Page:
With its top-notch selection of international and local productions, the Taiwan International Festival of the Arts (台灣國際藝術節) has become one of the most highly anticipated events of Taiwan’s arts calendar. Although still more than a month away, tickets for some shows have already sold out, so if you haven’t already, it is time to start looking through the program and making plans.
The festival opens with a local production: Shadows of Love by the Taiyuan Puppet Theatre Company (台原偶戲團). Taiyuan has spent the past decade pushing the boundaries of puppetry, and has produced a string of popular contemporary puppet shows. These shows have been notable for their diversity, for not only does Taiyuan strive to try new ways of using puppets on stage, it has also actively sought out international collaborations in the search for new material and ideas.
While routinely playing to packed houses in Taipei and with a proven track record on the international arts festival circuit, Taiyuan has remained part of the alternative scene in Taiwan. That it was chosen to open Taiwan’s most significant showcase of contemporary arts, an event that follows on from the company’s 10th anniversary last year, is a signal of recognition from the arts establishment.
“This is an affirmation of everything we have done,” Taiyuan director Wu Shan-shan (伍姍姍) told the Taipei Times in a phone interview earlier this week. “It is really great to be associated with this festival. We especially love that it is a Taiwanese festival, because we really have a bit of a love affair with the country, especially [artistic director] Robin [Ruizendaal].”
Taiyuan’s commitment to Taiwan and Taiwanese puppetry has not prevented it from forging links with artists working within other cultures and traditions.
Shadows of Love is an unprecedented three-way collaboration between Taiyuan, the Cengiz Ozek Shadow Theater of Istanbul and the Beijing Shadow Puppet Theater Company (北京皮影劇團). Although this is Taiyuan’s first extensive foray into shadow puppet theater, the use of shadows as an integral part of production design goes back many years, and owes a debt to the American theater artist and filmmaker Larry Reed. Wu said members of Taiyuan had studied with Reed, one of the few Westerners to be trained as a puppet master in the Indonesian wayang kulit tradition. His inspiration prompted the company to use lighting and multimedia to expand the genre’s creative horizons.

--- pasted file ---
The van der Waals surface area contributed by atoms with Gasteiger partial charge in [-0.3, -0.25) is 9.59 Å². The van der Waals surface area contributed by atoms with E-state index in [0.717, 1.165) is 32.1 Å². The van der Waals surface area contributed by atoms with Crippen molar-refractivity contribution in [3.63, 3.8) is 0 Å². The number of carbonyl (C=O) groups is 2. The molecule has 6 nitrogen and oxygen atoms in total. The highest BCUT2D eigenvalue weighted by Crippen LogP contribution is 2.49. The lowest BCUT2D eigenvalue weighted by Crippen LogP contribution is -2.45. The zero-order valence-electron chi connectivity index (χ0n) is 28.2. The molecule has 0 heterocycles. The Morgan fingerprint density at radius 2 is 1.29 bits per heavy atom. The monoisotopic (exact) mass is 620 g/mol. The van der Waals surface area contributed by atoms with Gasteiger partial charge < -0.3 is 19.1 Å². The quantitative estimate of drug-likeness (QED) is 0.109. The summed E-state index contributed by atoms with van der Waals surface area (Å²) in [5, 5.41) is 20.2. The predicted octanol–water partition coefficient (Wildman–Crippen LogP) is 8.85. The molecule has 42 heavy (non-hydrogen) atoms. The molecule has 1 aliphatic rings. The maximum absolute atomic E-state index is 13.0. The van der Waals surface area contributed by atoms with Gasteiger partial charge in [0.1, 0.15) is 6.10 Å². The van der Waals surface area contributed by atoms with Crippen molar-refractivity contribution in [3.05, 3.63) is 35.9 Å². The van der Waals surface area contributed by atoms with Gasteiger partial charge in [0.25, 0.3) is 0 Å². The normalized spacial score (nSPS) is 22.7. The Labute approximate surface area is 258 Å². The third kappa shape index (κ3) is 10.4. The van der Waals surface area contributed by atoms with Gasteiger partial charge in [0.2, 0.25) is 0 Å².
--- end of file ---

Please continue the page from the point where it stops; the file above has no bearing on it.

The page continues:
This new production has had extensive input from Turkish shadow puppet master Cengiz Ozek and from Lu Baogang (路寶剛), the fifth generation descendant of the founder of the Beijing Shadow Puppet Theater Company, which traces its roots back to 1842. Wu said that their participation was crucial in providing Shadows of Love with greater depth, and their immersion in their own respective traditions provided invaluable inspiration for the story.
Wu said that in addition to shadow puppets, this production also includes animation and film.
“It is another way of connecting past and present,” Wu said. “After all, shadow puppets, flickering images on a screen, were the first cinema.”
The use of animation, created by I Visual Design (愛視覺創意設計有限公司), a Taipei-based company, is a first for Taiyuan, and Wu was thrilled at the manner in which the animation echoes the effects created by the handheld puppets. “We want to keep the accent of the original [puppetry] art, and take it as an element in a contemporary theater production,” Wu said.